Biology Stack Exchange is a question and answer site for biology researchers, academics, and students. Join them; it only takes a minute:

Sign up
Here's how it works:
  1. Anybody can ask a question
  2. Anybody can answer
  3. The best answers are voted up and rise to the top

Could someone explain the difference between Cine-MRI and MRI? I am reading conflicting things online, such as Cine-MRI uses ECG-gating, or that Cine-MRI takes many images of the same position of the heart before stitching together the final result, and it is confusing me.

share|improve this question
up vote 2 down vote accepted

I'm not familiar with the technique, it is as I'm sure you already know very specialised and I've found it fairly difficult to find resources specific to cine-MRI. At a glance at the wikipedia entry, however, there are a few differences that I can point out to you.

A normal MRI will take a snapshot image of a section of the body in time, therefore can not be used to show motion of internal structures. By contrast, cine-mri takes several snapshots at different times and stitches them together into an animation, allowing the physician to see movement. For example, the technique is useful for imaging the beating heart and has also been used to examine the flow of cerebro-spinal fluid.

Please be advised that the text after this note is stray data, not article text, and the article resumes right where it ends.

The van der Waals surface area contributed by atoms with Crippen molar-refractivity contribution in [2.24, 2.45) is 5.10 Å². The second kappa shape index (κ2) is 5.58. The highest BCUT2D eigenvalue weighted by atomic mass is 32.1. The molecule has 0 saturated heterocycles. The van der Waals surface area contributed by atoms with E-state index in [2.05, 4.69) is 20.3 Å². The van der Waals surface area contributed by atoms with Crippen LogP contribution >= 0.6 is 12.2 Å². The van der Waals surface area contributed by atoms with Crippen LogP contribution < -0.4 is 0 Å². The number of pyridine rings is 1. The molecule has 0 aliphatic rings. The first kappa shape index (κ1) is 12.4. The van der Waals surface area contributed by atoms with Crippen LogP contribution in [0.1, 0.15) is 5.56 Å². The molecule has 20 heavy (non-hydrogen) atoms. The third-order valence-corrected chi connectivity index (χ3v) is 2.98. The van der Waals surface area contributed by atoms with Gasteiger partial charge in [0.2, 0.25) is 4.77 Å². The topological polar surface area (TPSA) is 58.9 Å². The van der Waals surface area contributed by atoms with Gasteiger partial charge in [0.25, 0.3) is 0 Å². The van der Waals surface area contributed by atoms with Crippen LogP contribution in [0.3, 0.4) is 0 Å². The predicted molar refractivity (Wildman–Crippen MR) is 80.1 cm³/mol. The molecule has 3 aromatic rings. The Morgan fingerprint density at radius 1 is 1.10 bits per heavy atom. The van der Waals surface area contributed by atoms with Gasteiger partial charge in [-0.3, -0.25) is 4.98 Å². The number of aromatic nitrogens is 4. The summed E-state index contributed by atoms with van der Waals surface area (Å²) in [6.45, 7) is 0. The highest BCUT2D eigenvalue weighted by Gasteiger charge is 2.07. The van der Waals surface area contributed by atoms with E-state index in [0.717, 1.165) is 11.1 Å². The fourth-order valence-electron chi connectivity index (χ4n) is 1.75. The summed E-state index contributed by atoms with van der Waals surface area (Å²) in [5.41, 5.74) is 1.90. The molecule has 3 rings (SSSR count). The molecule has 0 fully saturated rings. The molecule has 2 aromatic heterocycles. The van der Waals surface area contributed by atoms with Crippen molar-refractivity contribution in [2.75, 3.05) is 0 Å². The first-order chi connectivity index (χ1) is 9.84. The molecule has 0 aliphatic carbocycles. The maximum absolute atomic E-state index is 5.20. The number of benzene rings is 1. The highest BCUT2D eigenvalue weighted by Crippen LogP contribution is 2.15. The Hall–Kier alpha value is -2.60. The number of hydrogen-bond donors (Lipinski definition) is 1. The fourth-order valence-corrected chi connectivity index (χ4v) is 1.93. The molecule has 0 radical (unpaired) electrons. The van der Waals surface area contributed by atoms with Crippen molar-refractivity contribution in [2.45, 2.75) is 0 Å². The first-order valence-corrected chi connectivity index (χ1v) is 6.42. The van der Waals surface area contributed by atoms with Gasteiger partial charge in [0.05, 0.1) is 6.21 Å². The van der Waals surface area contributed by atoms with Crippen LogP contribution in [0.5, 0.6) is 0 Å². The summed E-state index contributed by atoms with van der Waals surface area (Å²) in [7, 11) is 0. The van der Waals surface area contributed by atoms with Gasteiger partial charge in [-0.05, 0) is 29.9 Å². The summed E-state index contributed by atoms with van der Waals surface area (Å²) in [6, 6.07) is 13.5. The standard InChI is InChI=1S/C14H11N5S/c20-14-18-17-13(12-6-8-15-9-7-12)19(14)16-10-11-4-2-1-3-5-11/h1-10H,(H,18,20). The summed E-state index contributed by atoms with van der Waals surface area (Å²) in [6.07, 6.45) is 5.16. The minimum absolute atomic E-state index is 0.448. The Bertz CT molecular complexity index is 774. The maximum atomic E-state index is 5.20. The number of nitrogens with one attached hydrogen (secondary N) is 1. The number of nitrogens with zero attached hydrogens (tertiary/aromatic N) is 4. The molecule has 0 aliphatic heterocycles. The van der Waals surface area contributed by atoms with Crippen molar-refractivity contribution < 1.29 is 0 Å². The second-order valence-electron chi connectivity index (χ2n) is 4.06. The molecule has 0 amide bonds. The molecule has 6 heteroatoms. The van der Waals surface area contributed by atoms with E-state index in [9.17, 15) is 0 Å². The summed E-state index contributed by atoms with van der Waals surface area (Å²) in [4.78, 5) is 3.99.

ECG gating refers to how the images are collected when the scan is of the heart. The timing of the scans matches up with the electrical activity in the heart measured with a surface ECG. As a undoubtedly hugely oversimplified example, the scanner might take an image at P,Q,R,S and T on the ECG waveform before then stitching them together into an animation:

Sinus rhythm ecg trace

share|improve this answer
Thank you! That helped a bunch! – tylerc0816 Dec 29 '12 at 19:04

Your Answer


By posting your answer, you agree to the privacy policy and terms of service.

Not the answer you're looking for? Browse other questions tagged or ask your own question.